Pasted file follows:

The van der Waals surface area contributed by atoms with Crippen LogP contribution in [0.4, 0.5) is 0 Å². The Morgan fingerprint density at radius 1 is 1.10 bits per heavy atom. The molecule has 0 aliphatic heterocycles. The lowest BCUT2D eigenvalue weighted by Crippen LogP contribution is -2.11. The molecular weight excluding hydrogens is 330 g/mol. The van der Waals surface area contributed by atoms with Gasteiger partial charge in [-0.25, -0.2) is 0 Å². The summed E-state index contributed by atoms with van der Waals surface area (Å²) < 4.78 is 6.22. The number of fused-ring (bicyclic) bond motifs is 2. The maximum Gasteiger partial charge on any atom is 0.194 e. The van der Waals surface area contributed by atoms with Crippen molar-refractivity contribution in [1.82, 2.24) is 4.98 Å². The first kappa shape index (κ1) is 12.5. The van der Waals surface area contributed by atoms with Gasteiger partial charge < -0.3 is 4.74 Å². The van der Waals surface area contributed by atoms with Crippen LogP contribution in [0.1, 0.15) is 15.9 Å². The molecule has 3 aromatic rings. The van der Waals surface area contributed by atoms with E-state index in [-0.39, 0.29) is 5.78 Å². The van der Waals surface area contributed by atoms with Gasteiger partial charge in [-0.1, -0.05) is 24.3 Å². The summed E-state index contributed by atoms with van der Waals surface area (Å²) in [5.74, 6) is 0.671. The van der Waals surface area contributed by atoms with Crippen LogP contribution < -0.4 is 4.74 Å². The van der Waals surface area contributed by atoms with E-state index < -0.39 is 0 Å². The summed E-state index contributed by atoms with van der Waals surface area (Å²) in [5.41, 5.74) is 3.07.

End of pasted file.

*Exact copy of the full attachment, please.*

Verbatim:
The van der Waals surface area contributed by atoms with Crippen LogP contribution in [0.4, 0.5) is 0 Å². The Morgan fingerprint density at radius 1 is 1.10 bits per heavy atom. The molecule has 0 aliphatic heterocycles. The lowest BCUT2D eigenvalue weighted by Crippen LogP contribution is -2.11. The molecular weight excluding hydrogens is 330 g/mol. The van der Waals surface area contributed by atoms with Gasteiger partial charge in [-0.25, -0.2) is 0 Å². The summed E-state index contributed by atoms with van der Waals surface area (Å²) < 4.78 is 6.22. The number of fused-ring (bicyclic) bond motifs is 2. The maximum Gasteiger partial charge on any atom is 0.194 e. The van der Waals surface area contributed by atoms with Crippen molar-refractivity contribution in [1.82, 2.24) is 4.98 Å². The first kappa shape index (κ1) is 12.5. The van der Waals surface area contributed by atoms with Gasteiger partial charge < -0.3 is 4.74 Å². The van der Waals surface area contributed by atoms with Crippen LogP contribution in [0.1, 0.15) is 15.9 Å². The molecule has 3 aromatic rings. The van der Waals surface area contributed by atoms with E-state index in [-0.39, 0.29) is 5.78 Å². The van der Waals surface area contributed by atoms with Gasteiger partial charge in [-0.1, -0.05) is 24.3 Å². The summed E-state index contributed by atoms with van der Waals surface area (Å²) in [5.74, 6) is 0.671. The van der Waals surface area contributed by atoms with Crippen LogP contribution < -0.4 is 4.74 Å². The van der Waals surface area contributed by atoms with E-state index < -0.39 is 0 Å². The summed E-state index contributed by atoms with van der Waals surface area (Å²) in [5.41, 5.74) is 3.07.